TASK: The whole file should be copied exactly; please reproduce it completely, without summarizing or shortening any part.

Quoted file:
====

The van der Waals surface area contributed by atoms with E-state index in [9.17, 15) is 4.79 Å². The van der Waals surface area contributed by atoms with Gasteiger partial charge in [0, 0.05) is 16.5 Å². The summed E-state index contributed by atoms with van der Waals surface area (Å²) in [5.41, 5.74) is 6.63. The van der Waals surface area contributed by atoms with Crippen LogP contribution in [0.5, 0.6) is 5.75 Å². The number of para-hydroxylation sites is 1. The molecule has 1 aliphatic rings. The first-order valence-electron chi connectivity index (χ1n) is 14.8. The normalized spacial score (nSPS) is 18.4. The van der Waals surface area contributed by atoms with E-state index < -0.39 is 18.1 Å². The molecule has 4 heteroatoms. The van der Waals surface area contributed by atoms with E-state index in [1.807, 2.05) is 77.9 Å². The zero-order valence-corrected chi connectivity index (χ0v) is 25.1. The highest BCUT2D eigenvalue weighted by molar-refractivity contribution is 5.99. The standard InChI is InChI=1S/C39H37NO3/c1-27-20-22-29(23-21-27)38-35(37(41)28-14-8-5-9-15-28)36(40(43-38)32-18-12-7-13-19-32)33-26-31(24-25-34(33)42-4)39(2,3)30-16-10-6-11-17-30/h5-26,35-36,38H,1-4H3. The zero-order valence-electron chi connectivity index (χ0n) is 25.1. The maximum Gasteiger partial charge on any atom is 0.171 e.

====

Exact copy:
The van der Waals surface area contributed by atoms with E-state index in [9.17, 15) is 4.79 Å². The van der Waals surface area contributed by atoms with Gasteiger partial charge in [0, 0.05) is 16.5 Å². The summed E-state index contributed by atoms with van der Waals surface area (Å²) in [5.41, 5.74) is 6.63. The van der Waals surface area contributed by atoms with Crippen LogP contribution in [0.5, 0.6) is 5.75 Å². The number of para-hydroxylation sites is 1. The molecule has 1 aliphatic rings. The first-order valence-electron chi connectivity index (χ1n) is 14.8. The normalized spacial score (nSPS) is 18.4. The van der Waals surface area contributed by atoms with E-state index < -0.39 is 18.1 Å². The molecule has 4 heteroatoms. The van der Waals surface area contributed by atoms with E-state index in [1.807, 2.05) is 77.9 Å². The zero-order valence-corrected chi connectivity index (χ0v) is 25.1. The highest BCUT2D eigenvalue weighted by molar-refractivity contribution is 5.99. The standard InChI is InChI=1S/C39H37NO3/c1-27-20-22-29(23-21-27)38-35(37(41)28-14-8-5-9-15-28)36(40(43-38)32-18-12-7-13-19-32)33-26-31(24-25-34(33)42-4)39(2,3)30-16-10-6-11-17-30/h5-26,35-36,38H,1-4H3. The zero-order valence-electron chi connectivity index (χ0n) is 25.1. The maximum Gasteiger partial charge on any atom is 0.171 e.